It’s been a busy couple of weeks. I’ve started to scratch out a couple blog posts over the past month but each time I start a job comes up and takes precedence. This week I vowed to shoot for me. Shooting personal work keeps me sane. When I end up working on shoots for other people for weeks at a time I can feel the itch to go out and shoot a concept I have control over. Family portraits, TV commercials, architecture, Galas, receptions and pretty much every other paid job means my client is running the show. I often have creative input on my jobs but photographing people giving speeches and shaking hands doesn’t give me the satisfaction of going out and making great photographs.
This week the stars lined up and I got to shoot with three of my favorite models. I enjoy working with them because I know we’ll get great results and I’ve developed friendships with them over the years.
Eva was in town visiting from Germany. We’ve tried getting together for a shoot every time she’s in LA, but it’s only worked out once since she moved away a few years ago. I met Eva in July 2004. To put the history into perspective; I got my first DSLR in August of 2003. I looked back at my archives and she was the 17th model I worked with. Needless to say in the summer of 2004 I was green. Despite being a novice we got some great shots that still stand today. Since 2004 we’ve worked together a handful of times and I’ve always been happy with the results.
This week I wanted to shoot and I knew if we got together the concept for the shoot would work itself out. We ended up with some great fashion images and my style of a beauty portrait. If you call it a head shot and I take offense. I tend to think most head shots aren’t true representations of the person. Head shots are sales tools, portraits are personal. I want my photos to be true to the subject.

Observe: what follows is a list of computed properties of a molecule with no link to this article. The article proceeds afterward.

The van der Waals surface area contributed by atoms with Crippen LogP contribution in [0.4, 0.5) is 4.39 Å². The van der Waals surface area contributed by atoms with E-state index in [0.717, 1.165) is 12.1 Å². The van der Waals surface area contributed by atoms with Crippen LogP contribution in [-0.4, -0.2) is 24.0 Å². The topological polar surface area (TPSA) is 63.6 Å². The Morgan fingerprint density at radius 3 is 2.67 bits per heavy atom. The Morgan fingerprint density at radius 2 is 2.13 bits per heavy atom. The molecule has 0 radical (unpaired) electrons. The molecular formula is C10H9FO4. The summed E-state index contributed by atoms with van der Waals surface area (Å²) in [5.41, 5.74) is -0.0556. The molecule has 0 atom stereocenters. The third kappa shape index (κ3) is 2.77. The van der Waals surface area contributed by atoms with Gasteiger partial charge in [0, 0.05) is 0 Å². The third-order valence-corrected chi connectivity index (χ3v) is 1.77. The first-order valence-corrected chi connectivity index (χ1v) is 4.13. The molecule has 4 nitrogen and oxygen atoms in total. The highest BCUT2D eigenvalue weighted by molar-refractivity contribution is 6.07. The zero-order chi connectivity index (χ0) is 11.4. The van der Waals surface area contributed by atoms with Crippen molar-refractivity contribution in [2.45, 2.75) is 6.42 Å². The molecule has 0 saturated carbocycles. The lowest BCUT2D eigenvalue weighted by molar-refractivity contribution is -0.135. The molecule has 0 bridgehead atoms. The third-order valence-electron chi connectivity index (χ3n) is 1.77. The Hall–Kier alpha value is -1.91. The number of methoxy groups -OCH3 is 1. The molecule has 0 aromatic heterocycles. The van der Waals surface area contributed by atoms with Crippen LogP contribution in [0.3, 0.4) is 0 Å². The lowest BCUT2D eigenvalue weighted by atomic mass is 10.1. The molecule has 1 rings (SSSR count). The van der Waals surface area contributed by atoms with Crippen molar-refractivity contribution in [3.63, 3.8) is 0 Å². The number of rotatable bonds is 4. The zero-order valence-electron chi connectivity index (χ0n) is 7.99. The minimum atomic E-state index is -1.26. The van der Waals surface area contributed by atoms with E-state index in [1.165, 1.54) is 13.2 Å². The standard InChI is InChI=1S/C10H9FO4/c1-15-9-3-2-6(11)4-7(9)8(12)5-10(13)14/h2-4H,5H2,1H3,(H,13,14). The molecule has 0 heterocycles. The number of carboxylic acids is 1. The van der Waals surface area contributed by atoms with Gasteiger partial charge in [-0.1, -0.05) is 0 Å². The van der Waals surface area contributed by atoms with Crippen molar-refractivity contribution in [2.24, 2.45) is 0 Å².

I also got to work with Tiffany Selby this week. We met in April 2009 after spending months trying to get together to shoot. When the day finally came it proved to be challenging. We were scheduled to start with swimsuits on the beach and then head to my place to work on fashion and portraits. We were blessed with beautiful blue skies but the temps had dropped down into the 50s. We figured since we were there we’d give it a shoot. I got my first shot off at 8:20 AM and by 8:44 we had shot two looks and were packing up. One of those shots ended up as a centerfold in a magazine.
This week we made the same plans. Start on the beach and then head to my studio (read my garage) for fashion and portraits. After our shoot she did makeup for a friend’s niece, an aspiring model.
I also managed to shoot with Neyla. She is in town visiting from London and, like Eva, we’ve tried to get together when she’s in LA. This week our schedules matched. I met Neyla in April 2007; at the time her name was Stephanie but that’s her story. In 2007 I shot a friend of hers who referred me to Neyla. We had a great shoot and vowed to do it again. A few months later she saved my ass. I had scheduled a shoot in Pasadena and enlisted the help of a makeup artist and a wardrobe stylist. The model flaked. A complete no-show. I didn’t want our efforts to go to waste so I called Neyla early that morning and asked her help me out. She rallied and the results were amazing. Like Eva and Tiffany the images from that day still stand.
Neyla’s trying to get a new portfolio together and when she showed me her concepts they were in-line with what I wanted to shoot. We had a great time and came away with a lot of amazing photos.
Relationships make for great photos. It’s one thing to meet a perfect stranger and work together as professionals with the same goal of great photos. But when there’s history and a relationship between the model and the photographer the level of comfort and trust help to make the images even better. Add the fact that all three of these women are great models and I had a great week.